James Lileks might be my favorite writer. He’s always worth reading, he’s funny, sharp, witty, insightful and writes about nearly everything. And he peppers his prose with Simpsons references that give me inordinate joy.
As with most good writers, he has that ability to write about whatever (old noir, matchbook covers, gun ads, Minneapolis, bad interior design) and keep the reader (at least, this reader) nodding and chuckling through every piece. It’s a rare ability, to keep your readers laughing and engaged. To do it on a daily basis is a sign of great talent.
From Tuesday’s Bleat,
I didn’t love America any less in the Clinton years than I did in the Bush years, or vice versa; I don’t conflate my opinions about transitory leaders with my opinion about the nation’s role in history and its exceptional, if occasionally improvised, conflicted, and compromised struggle to do the right thing. I mean, go back in history and find another one of us. (Note: small ethnically coherent Nordic states that can’t project power six feet over the border really don’t count.) But unqualified love of country unnerves some people, as though the lack of qualifications means you don’t recognize qualifying factors. Me, I think they’re obvious; we’re made of humans, after all, and every house we build has beams of crooked timber. But I don’t recall a lot of FDR speeches laying out a litany of American sins in order to bolster the case for why America should fight Hitler, despite all those troubling similarities. After all, we lynched Jews, too, ergo we must face our own demons as well as those abroad. And so on.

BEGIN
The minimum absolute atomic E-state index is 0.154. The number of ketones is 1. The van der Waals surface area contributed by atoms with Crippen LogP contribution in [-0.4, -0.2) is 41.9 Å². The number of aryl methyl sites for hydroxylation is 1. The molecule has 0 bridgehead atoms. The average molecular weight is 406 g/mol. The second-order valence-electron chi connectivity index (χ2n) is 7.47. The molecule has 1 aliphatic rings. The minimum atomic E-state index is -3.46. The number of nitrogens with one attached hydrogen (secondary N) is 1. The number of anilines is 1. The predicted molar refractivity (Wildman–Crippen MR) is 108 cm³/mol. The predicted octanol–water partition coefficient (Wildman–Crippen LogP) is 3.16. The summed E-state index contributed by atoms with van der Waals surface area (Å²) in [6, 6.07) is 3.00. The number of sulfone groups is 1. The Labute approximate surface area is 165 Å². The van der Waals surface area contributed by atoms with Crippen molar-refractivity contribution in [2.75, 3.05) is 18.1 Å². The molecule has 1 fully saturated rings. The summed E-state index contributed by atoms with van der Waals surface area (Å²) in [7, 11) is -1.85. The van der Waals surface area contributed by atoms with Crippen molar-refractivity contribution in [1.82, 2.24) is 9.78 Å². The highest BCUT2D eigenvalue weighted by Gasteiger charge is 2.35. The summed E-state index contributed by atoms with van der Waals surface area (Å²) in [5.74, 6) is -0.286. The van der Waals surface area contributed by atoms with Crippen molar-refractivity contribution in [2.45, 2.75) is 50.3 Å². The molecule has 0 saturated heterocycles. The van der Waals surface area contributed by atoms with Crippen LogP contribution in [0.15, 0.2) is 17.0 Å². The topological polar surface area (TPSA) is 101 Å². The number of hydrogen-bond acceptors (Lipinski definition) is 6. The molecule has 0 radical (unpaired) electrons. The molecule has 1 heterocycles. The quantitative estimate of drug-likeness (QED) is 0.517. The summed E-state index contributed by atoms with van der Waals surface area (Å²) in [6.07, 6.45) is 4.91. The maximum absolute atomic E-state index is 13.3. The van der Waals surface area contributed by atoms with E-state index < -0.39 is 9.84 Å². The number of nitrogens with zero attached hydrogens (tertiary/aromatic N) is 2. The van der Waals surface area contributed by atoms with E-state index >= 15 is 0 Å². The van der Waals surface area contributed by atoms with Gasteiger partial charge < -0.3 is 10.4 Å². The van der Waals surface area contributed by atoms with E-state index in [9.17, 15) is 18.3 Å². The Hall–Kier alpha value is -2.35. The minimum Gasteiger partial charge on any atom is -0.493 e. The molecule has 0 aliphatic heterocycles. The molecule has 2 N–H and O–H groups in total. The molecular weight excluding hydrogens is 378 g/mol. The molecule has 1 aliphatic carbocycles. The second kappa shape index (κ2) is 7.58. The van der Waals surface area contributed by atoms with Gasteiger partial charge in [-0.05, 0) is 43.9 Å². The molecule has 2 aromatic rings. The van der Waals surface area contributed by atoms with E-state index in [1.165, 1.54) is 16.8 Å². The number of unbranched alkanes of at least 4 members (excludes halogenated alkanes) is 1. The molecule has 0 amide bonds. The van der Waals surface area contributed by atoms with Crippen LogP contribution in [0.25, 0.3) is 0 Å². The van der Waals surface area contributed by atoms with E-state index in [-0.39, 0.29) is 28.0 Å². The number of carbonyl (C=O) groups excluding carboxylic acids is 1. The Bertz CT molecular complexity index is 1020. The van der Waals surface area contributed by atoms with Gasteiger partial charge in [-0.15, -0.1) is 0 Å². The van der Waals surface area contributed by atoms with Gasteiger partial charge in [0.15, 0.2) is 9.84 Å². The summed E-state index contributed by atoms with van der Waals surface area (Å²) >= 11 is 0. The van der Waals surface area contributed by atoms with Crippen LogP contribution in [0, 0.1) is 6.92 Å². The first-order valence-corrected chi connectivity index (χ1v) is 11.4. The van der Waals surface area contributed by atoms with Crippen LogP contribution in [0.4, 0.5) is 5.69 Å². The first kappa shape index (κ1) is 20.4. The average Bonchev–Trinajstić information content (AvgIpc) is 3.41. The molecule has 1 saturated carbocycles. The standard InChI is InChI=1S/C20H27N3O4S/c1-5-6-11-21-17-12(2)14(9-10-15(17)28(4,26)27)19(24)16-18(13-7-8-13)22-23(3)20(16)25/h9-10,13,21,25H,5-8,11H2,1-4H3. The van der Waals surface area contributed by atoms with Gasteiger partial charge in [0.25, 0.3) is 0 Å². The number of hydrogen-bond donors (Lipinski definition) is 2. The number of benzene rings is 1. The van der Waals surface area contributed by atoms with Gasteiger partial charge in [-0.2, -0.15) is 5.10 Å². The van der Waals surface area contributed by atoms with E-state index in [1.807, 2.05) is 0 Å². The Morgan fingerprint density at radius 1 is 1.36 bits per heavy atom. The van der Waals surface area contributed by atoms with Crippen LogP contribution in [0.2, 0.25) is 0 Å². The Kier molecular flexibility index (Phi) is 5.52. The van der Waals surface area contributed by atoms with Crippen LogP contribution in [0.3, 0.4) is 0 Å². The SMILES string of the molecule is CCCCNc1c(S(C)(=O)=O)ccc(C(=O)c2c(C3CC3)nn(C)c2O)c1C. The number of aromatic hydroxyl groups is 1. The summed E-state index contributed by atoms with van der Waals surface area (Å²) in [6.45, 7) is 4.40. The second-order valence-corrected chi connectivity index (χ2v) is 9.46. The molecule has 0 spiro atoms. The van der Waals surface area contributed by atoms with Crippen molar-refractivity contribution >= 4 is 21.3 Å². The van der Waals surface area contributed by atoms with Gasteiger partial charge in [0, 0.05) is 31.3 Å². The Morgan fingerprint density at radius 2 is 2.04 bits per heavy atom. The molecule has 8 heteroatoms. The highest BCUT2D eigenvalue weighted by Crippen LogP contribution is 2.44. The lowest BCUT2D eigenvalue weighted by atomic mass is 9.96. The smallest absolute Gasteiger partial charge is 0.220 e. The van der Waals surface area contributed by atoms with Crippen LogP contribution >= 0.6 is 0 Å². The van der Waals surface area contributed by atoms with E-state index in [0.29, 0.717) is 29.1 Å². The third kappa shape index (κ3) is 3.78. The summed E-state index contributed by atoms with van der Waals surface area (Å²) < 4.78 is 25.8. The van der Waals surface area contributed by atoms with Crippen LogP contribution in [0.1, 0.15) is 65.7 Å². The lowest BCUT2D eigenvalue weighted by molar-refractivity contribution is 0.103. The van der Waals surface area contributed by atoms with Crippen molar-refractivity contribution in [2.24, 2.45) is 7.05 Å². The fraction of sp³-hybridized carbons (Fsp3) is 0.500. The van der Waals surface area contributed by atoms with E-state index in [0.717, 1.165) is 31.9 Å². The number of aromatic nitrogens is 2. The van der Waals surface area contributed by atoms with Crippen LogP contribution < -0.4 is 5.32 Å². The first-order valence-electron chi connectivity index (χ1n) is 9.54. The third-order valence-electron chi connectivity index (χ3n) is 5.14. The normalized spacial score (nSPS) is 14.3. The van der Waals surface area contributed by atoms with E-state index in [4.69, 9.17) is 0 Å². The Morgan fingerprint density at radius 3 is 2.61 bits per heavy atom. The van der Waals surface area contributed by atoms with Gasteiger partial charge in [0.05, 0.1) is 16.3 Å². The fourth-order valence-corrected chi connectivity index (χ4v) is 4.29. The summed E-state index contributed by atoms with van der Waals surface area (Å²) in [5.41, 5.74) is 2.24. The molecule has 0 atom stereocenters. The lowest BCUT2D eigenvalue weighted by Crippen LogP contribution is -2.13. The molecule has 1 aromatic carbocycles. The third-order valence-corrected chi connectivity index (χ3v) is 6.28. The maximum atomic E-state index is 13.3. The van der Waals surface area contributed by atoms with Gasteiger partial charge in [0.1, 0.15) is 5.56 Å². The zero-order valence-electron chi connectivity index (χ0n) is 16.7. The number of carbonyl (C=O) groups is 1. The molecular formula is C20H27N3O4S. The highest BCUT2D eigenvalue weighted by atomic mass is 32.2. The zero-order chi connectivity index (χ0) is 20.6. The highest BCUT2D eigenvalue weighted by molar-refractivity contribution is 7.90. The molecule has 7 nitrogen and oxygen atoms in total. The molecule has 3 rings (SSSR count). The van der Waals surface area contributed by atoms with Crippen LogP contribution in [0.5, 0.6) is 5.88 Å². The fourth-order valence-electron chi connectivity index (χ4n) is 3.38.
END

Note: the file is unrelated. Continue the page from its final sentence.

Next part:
The whole post is great. I’d quote more of it, but really, you should just read the whole thing.
The really wonderful thing about Lileks is that there’s so, so, so much more. Really, he’s actually put up a frightening amount of material… check out the Institute of Official Cheer, which is just a taste. It’s all up at www.lileks.com. Except for everything that’s up at Buzz.mn, of course.
Plus, he loves Disney and files wonderful trip reports. What more is there?